NOT AN OSTRICH: AND OTHER
IMAGES FROM AMERICA’S LIBRARY
vivid portrayals of America across time
exhibition text and photos courtesy of Annenberg Space for Photography
On a recent trip to Los Angeles, I visited the Annenberg Space for Photography. Never having been before, I was delighted to find this gem of a place devoted exclusively to exhibiting photography. On view currently is Not an Ostrich: And Other Images from America’s Library. Both an impressive and enlightening study of our nation’s history, should you be in the vicinity, it’s worth viewing. — AZL
The exhibition, Not an Ostrich: And Other Images from America’s Library, is the result of celebrated American photography curator Anne Wilkes Tucker’s excavation of nearly 500 images—out of a collection of over 14 million—permanently housed at the Library of Congress in Washington, D.C. While visitors to the exhibition might never see an ostrich, they will see the image entitled Not an Ostrich and a large selection of rare and handpicked works from the vaults of the world’s largest library, many never widely available to the public.
This exhibition spans across the history of photography—from daguerreotypes, the first photographic process, to contemporary digital prints. Iconic portraits of Abraham Lincoln, John Lennon and Yoko Ono, Cesar Chavez, and Elizabeth Taylor appear alongside unusual images, such as, Stanley Kubrick’s “Strong Man’s Family” (1947), John Vachon’s “Ice Fishing, Minnesota” (1956), Susana Raab’s “Chicken in Love, Athens, OH” (2006) and Nina Berman’s “Flammable Faucet #4, Monroeton, PA” (2011). Vivid color portrayals of America, across time, are highlighted in juxtapositions of popular travel views from the late 19th century, created by the Detroit Publishing Company using the then-latest “photochrom” technology, on a screen next to striking contemporary scenes captured by Carol M. Highsmith.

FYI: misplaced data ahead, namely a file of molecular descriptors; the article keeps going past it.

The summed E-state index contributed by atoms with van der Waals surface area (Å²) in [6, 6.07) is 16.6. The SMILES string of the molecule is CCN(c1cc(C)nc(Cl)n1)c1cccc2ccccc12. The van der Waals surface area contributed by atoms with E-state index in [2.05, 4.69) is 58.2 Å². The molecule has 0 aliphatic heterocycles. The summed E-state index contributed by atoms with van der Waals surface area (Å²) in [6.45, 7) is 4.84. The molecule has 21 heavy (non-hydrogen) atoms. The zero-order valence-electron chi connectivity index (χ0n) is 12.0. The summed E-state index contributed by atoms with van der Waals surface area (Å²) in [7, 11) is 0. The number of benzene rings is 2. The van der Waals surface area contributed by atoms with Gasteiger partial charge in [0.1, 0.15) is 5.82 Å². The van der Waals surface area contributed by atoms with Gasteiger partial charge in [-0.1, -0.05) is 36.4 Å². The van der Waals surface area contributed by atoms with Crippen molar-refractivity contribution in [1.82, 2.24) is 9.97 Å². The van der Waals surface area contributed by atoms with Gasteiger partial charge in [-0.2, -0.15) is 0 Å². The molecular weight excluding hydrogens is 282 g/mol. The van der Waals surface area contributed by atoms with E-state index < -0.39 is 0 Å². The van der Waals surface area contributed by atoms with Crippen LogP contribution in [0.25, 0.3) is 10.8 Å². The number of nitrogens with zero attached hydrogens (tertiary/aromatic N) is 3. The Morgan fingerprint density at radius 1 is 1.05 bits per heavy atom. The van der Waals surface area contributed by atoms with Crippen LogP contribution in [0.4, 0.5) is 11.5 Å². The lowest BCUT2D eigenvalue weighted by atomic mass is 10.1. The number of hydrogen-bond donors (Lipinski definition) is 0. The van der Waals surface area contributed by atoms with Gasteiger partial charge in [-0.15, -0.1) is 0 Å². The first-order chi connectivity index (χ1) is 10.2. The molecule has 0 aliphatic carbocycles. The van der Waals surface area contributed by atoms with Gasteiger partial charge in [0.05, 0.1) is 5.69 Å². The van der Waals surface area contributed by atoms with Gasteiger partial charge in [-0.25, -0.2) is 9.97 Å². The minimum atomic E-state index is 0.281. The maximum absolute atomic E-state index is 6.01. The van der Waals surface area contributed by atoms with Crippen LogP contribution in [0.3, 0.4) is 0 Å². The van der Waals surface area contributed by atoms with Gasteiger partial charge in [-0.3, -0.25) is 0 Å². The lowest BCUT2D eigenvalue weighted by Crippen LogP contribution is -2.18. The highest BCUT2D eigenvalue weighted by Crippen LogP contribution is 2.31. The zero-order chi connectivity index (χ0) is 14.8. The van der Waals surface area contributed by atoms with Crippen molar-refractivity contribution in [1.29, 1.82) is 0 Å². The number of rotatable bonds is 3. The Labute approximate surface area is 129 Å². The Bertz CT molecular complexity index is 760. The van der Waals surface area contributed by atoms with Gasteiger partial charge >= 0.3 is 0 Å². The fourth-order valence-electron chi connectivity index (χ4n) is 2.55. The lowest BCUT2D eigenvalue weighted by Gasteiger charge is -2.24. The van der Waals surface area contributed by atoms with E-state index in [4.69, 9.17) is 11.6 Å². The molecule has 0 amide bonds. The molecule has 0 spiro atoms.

America’s Library—a documentary film produced by the Annenberg Foundation—featuring interviews with exhibit photographers, historians, authors, political figures, and civil rights leaders, along with inside access to the Library of Congress, will also be shown at the Space.
The Annenberg Foundation has also partnered with StoryCorps, an organization whose mission is to preserve and share stories to strengthen and build connections between people. Visitors will be invited to step inside a gleaming silver Airstream trailer to interview a friend, family member or record their own thoughts. Every story told will be submitted for inclusion in the audio archives of the Library of Congress as an invaluable resource for future generations. A carefully curated General Store, featuring family-owned small-batch producers of unique American-made goods, hand selected from all across the country, will allow guests to bring a piece of authentic Americana home.
A nation’s story is a reflection of its collective—and selective—memory. Not an Ostrich: And Other Images from America’s Library invites visitors to experience our shared heritage.
Bringing your family? Download the Family Activity guide here or ask for one at the front desk.